What are Lipoproteins?
Cholesterol, being insoluble in blood travels in the bloodstream piggy riding on proteins in the blood and this combination is called lipoproteins (lipo meaning fat).
Cholesterol is waxy in nature, insoluble in blood and therefore, excess levels of it in the blood cause plaques to get deposited or stuck on the inner walls of the arteries, clogging them over time.
This condition is called atherosclerosis, which can lead to heart diseases due to clogging of the heart arteries. This results when the levels of low-density lipoproteins or LDL rise in blood.
11 unknown cholesterol facts
- Very essential. You can’t live without cholesterol.
- More than half of the American population has higher than normal levels of blood cholesterol.
- According to the Centers for Disease Control and Prevention (CDC), about 74 million U.S. adults have raised levels, but only less than half of them are taking treatment to lower those levels and protect their heart health.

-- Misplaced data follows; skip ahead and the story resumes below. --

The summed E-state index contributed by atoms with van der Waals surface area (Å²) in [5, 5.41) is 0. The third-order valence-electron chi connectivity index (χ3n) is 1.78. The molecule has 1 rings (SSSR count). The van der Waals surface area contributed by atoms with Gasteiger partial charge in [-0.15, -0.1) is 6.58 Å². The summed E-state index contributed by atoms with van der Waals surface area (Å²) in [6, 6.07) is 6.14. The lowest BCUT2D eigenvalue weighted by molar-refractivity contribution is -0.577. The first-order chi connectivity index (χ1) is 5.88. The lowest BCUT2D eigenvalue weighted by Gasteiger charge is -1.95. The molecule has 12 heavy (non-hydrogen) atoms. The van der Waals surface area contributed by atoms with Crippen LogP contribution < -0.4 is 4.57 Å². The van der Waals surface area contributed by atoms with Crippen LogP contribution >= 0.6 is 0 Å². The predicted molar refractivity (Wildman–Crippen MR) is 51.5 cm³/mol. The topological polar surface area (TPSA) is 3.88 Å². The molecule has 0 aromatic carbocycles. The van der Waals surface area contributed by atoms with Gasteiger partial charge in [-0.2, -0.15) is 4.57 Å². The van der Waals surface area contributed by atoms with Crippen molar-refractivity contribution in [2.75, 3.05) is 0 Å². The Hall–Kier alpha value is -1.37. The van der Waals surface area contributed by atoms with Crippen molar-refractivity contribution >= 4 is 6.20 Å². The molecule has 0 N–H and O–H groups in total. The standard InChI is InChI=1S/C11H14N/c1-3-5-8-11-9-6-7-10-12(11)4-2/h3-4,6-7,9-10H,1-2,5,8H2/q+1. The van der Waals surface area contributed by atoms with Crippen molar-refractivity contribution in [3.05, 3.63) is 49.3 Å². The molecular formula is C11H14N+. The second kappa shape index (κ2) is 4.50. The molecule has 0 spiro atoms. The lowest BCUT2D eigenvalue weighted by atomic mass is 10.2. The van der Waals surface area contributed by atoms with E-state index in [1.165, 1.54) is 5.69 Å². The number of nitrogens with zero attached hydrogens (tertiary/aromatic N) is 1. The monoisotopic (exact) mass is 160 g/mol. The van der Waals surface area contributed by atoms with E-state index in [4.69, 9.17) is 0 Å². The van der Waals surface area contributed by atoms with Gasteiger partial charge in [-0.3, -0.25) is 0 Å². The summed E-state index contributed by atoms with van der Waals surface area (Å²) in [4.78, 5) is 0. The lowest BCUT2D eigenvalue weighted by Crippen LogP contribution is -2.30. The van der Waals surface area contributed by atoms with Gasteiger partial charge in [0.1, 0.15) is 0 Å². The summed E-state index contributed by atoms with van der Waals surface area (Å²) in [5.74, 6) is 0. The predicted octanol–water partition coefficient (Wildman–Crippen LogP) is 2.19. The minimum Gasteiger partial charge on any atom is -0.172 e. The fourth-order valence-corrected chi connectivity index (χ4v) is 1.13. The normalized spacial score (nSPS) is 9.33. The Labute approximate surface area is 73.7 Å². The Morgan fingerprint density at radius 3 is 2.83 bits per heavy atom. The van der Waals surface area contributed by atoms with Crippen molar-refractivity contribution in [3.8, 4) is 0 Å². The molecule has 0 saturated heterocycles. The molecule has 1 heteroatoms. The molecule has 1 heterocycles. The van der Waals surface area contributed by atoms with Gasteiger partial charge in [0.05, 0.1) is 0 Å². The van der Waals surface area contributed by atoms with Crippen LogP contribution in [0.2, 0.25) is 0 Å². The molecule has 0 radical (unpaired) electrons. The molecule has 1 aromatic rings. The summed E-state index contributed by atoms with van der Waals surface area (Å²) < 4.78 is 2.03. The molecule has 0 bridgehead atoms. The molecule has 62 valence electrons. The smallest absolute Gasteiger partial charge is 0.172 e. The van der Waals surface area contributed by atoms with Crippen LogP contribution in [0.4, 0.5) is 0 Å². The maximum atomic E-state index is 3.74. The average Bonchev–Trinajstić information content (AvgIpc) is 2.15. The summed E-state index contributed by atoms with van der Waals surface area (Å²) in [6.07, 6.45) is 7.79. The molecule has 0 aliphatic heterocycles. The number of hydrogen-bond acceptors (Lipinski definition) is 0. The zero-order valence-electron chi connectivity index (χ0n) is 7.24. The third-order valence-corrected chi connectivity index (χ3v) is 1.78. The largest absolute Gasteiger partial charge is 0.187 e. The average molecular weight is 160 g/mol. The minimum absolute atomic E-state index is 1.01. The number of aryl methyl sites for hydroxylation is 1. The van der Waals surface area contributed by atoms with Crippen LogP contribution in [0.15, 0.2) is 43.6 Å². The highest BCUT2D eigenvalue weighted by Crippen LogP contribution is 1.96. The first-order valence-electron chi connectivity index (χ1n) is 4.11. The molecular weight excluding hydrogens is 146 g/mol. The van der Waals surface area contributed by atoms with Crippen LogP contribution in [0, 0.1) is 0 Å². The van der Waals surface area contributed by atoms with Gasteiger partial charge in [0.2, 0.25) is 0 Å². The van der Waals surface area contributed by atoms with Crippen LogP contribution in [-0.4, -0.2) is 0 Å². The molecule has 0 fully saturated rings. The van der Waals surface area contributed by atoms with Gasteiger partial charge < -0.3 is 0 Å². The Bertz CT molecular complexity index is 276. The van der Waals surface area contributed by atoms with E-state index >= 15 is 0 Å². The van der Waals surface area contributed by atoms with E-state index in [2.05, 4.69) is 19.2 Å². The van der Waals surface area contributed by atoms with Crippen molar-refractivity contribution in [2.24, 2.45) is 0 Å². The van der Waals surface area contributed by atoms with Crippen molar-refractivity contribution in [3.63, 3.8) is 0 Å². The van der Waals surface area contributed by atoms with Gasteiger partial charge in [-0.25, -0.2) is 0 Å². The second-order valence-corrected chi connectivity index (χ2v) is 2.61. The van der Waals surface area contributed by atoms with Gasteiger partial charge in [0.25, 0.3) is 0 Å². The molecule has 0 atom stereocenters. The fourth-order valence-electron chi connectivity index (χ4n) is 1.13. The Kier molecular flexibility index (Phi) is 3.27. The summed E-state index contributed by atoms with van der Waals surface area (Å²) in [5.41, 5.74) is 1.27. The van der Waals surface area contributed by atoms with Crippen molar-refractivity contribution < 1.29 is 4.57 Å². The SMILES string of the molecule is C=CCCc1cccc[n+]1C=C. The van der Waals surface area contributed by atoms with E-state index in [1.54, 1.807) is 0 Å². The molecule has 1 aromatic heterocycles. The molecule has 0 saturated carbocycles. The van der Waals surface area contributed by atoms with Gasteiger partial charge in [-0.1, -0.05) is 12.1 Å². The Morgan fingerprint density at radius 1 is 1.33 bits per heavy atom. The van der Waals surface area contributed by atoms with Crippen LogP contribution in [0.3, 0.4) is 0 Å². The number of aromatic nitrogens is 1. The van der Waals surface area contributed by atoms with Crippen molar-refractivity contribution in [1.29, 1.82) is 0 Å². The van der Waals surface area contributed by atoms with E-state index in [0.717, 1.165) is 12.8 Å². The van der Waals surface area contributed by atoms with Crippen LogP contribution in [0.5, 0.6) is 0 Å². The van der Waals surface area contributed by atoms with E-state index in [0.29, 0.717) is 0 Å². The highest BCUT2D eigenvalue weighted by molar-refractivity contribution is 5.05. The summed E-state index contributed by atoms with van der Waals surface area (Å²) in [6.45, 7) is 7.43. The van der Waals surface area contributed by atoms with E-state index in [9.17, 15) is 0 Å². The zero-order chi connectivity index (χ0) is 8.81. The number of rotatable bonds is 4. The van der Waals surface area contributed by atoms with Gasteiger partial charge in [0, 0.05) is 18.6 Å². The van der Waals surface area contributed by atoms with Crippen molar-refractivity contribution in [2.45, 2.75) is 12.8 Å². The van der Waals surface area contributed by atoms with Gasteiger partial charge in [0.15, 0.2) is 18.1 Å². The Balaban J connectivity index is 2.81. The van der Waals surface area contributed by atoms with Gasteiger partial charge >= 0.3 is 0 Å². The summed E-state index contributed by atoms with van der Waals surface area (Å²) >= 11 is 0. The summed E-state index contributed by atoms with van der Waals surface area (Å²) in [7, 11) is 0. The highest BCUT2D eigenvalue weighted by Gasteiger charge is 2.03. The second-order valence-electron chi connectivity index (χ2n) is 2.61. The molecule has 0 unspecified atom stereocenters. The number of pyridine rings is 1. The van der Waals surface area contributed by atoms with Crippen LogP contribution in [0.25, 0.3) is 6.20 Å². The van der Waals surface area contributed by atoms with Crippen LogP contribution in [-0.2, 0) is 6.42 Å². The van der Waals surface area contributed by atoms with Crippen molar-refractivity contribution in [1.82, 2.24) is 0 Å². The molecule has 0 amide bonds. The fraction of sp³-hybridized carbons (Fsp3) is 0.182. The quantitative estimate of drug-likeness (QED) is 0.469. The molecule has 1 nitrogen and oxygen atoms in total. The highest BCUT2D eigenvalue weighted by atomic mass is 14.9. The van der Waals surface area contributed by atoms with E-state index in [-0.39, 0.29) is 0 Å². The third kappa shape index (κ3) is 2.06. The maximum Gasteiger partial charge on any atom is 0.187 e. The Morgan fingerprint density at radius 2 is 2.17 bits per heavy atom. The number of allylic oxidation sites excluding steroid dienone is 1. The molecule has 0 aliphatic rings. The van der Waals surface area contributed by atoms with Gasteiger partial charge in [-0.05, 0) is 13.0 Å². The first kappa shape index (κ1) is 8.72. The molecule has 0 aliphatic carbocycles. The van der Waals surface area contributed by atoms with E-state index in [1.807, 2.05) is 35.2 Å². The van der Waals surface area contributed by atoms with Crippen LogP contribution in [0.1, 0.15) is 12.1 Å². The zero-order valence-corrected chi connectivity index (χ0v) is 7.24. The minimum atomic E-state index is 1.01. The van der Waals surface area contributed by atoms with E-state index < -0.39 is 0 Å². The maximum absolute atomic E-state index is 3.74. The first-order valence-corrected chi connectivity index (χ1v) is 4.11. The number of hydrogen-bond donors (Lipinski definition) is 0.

- The liver produces about 2 grams of cholesterol per day from nutrients. That accounts for 80% of the body requirement.
- The more saturated fats in your diet, the more of it is produced by the liver.
- Its blood levels can be brought down merely by eating the right foods and having an active lifestyle. Medication may not be necessary.
- Cholesterol is obtained only from the animal food sources in your diet. It is not present in any plant foods.
- The increase in its blood levels doubles your risk of getting heart disease.
- Every medical checkup should contain a lipid profile, which will show your blood cholesterol levels.
- Women tend to have lower levels than men
- It is believed that high levels are strongly influenced by the genetic factor.
- The liver produces more of HDL, the good cholesterol and less of LDL, the bad cholesterol that is responsible for heart disease and stroke.
- But, if you have a fatty liver, it produces more of the bad cholesterol increasing the LDL levels in the blood. This can lead to atherosclerosis, which can make you more prone to complications that can be fatal. To make matters more dangerous, the triglycerides also build up and increase your risk.